August 4, 2017
Total daily miles: 25.8 miles (15.1 miles PCT; 8.7 miles Hwy 22; 2 miles FR 4220)
Total PCT miles: 1645.2
Start: Whispering Falls Campground/Woodpecker Ridge Trail (mile 2026.8)
End: mile 2052.1
Total elevation gain/loss: 1366.8/2597.4 ft (PCT section only)
Today we faced the difficult decision of what to do about the fire reroute. But first, figuring out what the fire reroute is after yesterday’s news that the entire Mt. Jefferson Wilderness is being (has been?) closed. Easier said than done.
We were up bright and early in our attempt to hit the road before the traffic got too bad. There were definitely fewer vehicles whizzing past us than yesterday afternoon. However, a bunch of the vehicles were oversized trucks that appeared to be carrying heavy equipment to aid in the fire fighting efforts. Not super fun to see those heading towards me. I passed the time by breaking my normal rule about not listening to audio first thing in the morning and immediately dove into a trashy crime drama to help keep me distracted. It helped, but the walking still wasn’t fun or relaxing.
We had almost nine miles before making it to the small town of Detroit. I’d hoped that we could grab a second breakfast at one of the restaurants while using wifi, but neither place that we stopped at had wifi. The restaurant’s recommendation to try for wifi at the motel similarly came to nothing when the woman at the front desk refused to let us hop onto their system. Super frustrating. All of the fire closure maps posted around town were out of date and still showed that Woodpecker Ridge Trail was outside the closure zone. We ran into another hiker, but all he could tell us was that it was easiest to hitch to Olallie Lake — he had no idea where the fire closure technically ends. Someone told us that there was a ranger station across the river, so we headed in that direction only to turn around when we couldn’t figure out how far it would actually be to walk there. Finally, we found a small store/deli/gas station with wifi!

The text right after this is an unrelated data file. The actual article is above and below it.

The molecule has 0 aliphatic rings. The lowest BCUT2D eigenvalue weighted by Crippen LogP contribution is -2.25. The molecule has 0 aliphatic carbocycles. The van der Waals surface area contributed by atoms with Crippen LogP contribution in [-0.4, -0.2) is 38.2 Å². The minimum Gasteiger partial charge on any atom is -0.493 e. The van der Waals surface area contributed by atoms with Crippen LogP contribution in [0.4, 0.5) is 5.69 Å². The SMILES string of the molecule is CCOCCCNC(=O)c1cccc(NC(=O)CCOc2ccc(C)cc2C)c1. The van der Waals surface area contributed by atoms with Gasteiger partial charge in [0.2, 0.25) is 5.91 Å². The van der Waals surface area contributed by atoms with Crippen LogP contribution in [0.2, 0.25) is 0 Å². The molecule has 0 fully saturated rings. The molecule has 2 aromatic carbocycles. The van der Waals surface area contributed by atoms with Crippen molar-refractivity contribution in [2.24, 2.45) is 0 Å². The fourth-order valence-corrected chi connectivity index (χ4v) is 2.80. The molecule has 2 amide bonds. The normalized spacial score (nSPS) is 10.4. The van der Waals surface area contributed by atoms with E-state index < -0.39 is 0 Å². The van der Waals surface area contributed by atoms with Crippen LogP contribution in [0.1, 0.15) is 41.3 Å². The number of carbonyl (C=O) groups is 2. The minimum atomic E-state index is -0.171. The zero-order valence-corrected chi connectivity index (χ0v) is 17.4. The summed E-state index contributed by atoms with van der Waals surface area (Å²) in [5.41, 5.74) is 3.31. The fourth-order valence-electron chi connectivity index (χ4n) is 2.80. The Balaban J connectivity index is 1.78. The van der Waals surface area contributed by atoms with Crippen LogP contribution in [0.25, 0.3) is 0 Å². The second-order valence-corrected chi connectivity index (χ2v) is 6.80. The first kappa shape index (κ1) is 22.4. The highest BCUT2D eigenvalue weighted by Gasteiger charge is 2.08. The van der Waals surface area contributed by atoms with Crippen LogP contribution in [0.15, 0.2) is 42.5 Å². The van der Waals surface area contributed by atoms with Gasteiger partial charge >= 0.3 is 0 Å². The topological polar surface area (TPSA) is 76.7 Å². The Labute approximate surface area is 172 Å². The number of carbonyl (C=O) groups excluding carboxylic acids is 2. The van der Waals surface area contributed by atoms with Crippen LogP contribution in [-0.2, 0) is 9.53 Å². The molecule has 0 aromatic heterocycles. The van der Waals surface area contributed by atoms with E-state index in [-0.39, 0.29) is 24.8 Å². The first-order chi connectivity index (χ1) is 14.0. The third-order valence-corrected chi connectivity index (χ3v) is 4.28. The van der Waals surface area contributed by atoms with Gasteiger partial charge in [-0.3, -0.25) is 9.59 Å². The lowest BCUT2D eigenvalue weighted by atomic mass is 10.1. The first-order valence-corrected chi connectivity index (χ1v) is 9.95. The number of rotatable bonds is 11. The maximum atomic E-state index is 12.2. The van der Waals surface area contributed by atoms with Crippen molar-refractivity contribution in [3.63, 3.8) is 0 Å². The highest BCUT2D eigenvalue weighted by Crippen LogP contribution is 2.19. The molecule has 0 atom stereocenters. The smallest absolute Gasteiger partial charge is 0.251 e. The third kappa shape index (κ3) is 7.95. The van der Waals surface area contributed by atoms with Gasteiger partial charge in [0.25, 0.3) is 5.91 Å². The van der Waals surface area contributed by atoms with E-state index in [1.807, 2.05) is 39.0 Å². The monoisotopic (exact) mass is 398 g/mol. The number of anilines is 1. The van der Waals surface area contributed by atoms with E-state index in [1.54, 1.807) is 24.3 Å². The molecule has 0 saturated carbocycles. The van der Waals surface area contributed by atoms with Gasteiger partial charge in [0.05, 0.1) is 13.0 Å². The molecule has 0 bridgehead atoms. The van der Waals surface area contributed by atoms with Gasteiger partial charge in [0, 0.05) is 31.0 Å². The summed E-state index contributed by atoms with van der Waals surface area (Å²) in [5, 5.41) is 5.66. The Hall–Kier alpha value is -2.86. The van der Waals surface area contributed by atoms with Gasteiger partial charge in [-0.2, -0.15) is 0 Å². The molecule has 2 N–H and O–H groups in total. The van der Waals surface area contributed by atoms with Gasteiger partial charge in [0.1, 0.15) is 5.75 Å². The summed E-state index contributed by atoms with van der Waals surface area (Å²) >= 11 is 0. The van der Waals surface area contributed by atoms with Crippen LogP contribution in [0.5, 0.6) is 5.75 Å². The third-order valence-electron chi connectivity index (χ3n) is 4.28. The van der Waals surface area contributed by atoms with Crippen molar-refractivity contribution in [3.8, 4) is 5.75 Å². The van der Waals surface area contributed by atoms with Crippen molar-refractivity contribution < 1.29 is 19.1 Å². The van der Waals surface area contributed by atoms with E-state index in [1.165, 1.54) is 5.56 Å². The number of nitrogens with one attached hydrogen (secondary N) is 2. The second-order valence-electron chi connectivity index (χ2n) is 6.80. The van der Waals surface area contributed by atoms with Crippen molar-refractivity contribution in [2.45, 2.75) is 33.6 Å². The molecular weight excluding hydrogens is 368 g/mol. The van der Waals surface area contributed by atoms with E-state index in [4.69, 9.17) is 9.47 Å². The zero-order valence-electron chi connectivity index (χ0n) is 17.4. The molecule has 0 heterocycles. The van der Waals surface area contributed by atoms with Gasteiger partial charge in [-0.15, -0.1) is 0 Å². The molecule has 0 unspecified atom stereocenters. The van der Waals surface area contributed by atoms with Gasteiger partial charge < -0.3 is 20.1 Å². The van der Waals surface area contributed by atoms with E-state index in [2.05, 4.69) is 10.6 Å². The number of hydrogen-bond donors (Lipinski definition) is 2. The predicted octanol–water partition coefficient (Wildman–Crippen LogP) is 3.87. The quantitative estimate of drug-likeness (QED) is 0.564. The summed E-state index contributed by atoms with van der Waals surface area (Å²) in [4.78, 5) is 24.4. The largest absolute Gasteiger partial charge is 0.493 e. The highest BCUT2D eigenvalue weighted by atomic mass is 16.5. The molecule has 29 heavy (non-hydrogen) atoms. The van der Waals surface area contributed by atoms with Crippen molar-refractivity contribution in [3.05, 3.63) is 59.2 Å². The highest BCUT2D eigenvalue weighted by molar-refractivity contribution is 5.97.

Turns out that having internet access did not automatically solve our problems. The official fire closure information online is still the same outdated notice that we read before leaving Bend. Not helpful! The PCTA’s website wasn’t much more helpful — it noted that the fire had spread but didn’t give specifics of the closure. Interestingly, it does urge hikers not to hike the reroute that it had previously suggested due to the uncertain spread of the fire. Finally, Michael decided to simply call the hotline number on the bottom of the fire closure posters. Turns out, they answered quickly and confirmed that we could get back on trail near Breitenbush Lake via forest road 4220. So much easier than the internet!
Of course, we still had to figure out how we were getting back to the trail. Hitch or walk? Maintaining a continuous path to Canada has always been important to me. But then again, so was not skipping and that didn’t work out either. It turns out that the PCT doesn’t care about your dreams or plans. Honestly, road walking today and yesterday was miserable. The hard ground hurts my feet. The combination of a small shoulder and fast, constant traffic was nerve-wracking and didn’t feel particularly safe. The presence of lots of oversized vehicles didn’t help matters. We’d heard that the next road (Hwy 46) has an even small (or non-existent shoulder). With about 24 miles remaining before joining the trail again (17 miles on Hwy 46 and 7 miles on the forest service road) we also wouldn’t be rejoining the trail until tomorrow. This puts us even further behind what is already feeling like a tight schedule.